Type surrounds us, from street signs and subway maps to cellphone interfaces and the tags tucked behind our shirt collars. Yet, until relatively recently, many of didn’t take notice of the decision-making and craft behind the design of those letters—not until, that is, computers gave us the choice between hundreds of fonts and the possibility to design our very own. So how do the pros define their work? A new short video titled Type, from PBS Arts’ Off Book series, brings together some of today’s bold-faced names in typography to talk how they arrange typography into systems of information.
And one quickly gets the sense that their approaches are radically different. For Jonathan Hoefler and Tobias Frere-Jones (the team behind such typefaces as Tungsten, Requiem, and Gotham), the type speaks at a sotto voce, whereas Pentagram’s Paula Scher adjusts the volume to whatever the audience can tolerate. Most impressive, to my mind, was Eddie Opara’s explanation of how he used type to create a textured poster for Studio Museum Harlem that visualizes the African-American experience of being both noticed and unnoticed, as popularized by Ralph Ellison’s Invisible Man. Here the type plays an active part in conveying the message, present but revealing itself only from certain angles on a poster that unfolds into a sculptural object resembling a Stealth Bomber.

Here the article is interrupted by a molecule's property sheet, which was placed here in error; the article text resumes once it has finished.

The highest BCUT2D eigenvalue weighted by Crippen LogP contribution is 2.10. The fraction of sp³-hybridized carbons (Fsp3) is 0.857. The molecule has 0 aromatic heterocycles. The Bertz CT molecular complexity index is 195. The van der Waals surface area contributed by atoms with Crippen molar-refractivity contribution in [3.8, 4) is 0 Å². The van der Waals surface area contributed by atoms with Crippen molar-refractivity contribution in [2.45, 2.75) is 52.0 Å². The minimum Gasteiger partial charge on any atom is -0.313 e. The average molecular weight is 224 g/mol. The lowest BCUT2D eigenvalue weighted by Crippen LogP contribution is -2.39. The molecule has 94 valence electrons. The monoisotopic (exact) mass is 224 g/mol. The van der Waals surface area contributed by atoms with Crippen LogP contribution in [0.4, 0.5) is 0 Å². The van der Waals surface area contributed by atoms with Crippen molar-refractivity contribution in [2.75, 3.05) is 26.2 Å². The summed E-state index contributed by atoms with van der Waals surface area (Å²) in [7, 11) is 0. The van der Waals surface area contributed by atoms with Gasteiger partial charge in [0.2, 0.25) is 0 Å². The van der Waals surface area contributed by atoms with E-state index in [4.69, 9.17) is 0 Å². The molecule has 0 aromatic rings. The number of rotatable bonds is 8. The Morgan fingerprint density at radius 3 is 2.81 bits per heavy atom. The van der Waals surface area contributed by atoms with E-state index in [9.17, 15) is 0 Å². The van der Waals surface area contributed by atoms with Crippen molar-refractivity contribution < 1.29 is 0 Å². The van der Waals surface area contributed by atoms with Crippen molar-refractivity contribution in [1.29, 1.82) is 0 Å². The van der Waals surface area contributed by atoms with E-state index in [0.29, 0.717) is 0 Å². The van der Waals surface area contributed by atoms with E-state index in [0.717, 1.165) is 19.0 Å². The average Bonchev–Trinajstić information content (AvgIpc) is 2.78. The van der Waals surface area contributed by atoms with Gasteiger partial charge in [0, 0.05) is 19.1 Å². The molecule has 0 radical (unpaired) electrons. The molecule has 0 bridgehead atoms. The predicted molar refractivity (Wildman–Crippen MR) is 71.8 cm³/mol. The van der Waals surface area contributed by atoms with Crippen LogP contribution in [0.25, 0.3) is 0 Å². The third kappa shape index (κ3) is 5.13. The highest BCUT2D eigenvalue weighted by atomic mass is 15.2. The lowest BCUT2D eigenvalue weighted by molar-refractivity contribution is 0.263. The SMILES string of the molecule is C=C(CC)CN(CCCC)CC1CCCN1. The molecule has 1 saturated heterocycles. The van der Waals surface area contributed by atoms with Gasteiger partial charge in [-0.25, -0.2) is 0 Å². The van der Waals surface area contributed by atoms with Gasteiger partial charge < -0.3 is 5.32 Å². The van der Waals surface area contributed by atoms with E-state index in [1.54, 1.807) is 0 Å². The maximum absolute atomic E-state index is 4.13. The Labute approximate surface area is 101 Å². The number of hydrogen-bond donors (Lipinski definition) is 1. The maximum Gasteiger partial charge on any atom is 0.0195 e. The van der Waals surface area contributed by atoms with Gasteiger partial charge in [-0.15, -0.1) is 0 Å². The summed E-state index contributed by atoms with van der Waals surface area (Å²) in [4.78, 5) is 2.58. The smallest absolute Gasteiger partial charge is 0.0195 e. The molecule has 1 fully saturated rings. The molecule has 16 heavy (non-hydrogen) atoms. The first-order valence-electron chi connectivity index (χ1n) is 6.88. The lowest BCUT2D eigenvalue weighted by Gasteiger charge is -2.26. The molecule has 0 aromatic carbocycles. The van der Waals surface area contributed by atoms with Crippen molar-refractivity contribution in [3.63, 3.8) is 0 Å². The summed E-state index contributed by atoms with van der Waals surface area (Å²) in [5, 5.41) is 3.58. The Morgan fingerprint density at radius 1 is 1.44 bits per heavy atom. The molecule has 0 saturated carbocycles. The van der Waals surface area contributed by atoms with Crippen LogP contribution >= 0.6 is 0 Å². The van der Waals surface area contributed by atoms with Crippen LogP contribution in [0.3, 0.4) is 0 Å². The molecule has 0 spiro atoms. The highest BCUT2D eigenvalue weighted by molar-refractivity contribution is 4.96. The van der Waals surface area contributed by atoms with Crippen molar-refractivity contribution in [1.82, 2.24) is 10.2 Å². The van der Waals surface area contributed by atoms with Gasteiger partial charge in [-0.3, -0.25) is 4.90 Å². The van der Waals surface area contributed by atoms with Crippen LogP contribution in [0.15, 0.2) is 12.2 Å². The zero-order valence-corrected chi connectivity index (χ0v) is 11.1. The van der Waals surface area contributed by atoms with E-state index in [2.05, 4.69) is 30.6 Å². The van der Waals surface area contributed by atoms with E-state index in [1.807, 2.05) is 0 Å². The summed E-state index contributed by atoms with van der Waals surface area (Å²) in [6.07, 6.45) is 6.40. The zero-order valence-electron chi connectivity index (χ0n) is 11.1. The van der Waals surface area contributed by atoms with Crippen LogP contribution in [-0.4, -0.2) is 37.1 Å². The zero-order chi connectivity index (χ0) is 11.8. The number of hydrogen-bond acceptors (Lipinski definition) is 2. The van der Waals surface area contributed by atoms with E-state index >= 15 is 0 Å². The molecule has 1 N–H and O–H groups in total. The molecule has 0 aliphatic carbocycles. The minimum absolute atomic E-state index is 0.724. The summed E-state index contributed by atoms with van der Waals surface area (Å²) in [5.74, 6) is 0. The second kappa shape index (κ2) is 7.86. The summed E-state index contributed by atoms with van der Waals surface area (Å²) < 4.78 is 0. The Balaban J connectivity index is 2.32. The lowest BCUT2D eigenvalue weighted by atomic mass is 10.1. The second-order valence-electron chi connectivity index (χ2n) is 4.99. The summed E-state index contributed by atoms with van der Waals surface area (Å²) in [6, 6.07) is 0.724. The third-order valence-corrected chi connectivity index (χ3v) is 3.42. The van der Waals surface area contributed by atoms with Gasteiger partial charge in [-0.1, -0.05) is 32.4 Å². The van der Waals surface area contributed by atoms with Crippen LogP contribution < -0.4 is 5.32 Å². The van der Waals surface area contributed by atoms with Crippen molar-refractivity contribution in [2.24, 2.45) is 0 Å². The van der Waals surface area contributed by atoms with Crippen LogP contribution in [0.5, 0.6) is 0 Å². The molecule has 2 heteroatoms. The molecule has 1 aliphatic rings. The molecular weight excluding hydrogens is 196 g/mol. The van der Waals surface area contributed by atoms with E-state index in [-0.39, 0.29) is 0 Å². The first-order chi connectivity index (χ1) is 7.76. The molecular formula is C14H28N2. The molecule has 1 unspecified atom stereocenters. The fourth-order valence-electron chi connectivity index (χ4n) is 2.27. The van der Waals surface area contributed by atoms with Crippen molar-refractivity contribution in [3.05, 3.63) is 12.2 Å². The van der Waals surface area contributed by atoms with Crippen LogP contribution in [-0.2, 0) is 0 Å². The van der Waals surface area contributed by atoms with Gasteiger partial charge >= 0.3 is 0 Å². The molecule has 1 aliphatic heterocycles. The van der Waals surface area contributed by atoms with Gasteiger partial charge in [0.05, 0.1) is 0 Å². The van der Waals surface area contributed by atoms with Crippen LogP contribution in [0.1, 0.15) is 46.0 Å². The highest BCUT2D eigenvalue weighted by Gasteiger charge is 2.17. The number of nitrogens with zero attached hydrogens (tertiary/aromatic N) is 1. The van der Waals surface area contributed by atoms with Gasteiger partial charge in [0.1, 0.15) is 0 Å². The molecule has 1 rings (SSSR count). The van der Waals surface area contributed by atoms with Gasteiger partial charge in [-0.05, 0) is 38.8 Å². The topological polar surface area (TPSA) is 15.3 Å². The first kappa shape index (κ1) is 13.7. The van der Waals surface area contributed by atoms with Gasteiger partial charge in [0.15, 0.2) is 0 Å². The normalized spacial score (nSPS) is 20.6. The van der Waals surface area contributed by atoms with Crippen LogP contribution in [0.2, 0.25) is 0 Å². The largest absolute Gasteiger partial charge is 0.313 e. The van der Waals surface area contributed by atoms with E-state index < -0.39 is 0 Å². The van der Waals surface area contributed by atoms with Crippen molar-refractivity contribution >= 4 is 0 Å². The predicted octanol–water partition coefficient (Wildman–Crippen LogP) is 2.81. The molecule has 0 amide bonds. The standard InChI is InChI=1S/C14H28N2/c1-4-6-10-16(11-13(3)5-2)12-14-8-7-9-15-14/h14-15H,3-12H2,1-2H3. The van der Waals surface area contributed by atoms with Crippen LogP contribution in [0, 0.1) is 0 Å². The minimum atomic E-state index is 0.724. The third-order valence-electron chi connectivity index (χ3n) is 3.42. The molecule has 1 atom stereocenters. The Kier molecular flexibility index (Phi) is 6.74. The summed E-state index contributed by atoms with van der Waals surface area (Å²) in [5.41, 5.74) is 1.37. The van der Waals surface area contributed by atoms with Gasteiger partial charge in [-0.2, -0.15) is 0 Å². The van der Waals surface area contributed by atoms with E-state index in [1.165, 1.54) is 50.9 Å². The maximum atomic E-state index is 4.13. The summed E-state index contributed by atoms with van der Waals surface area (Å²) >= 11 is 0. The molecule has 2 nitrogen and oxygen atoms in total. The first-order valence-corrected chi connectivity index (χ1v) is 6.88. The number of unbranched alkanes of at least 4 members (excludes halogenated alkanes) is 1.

The video’s a fun Friday primer on the many applications of type—tools that, as Frere-Jones bluntly says, we need "again and again and again to get through the day."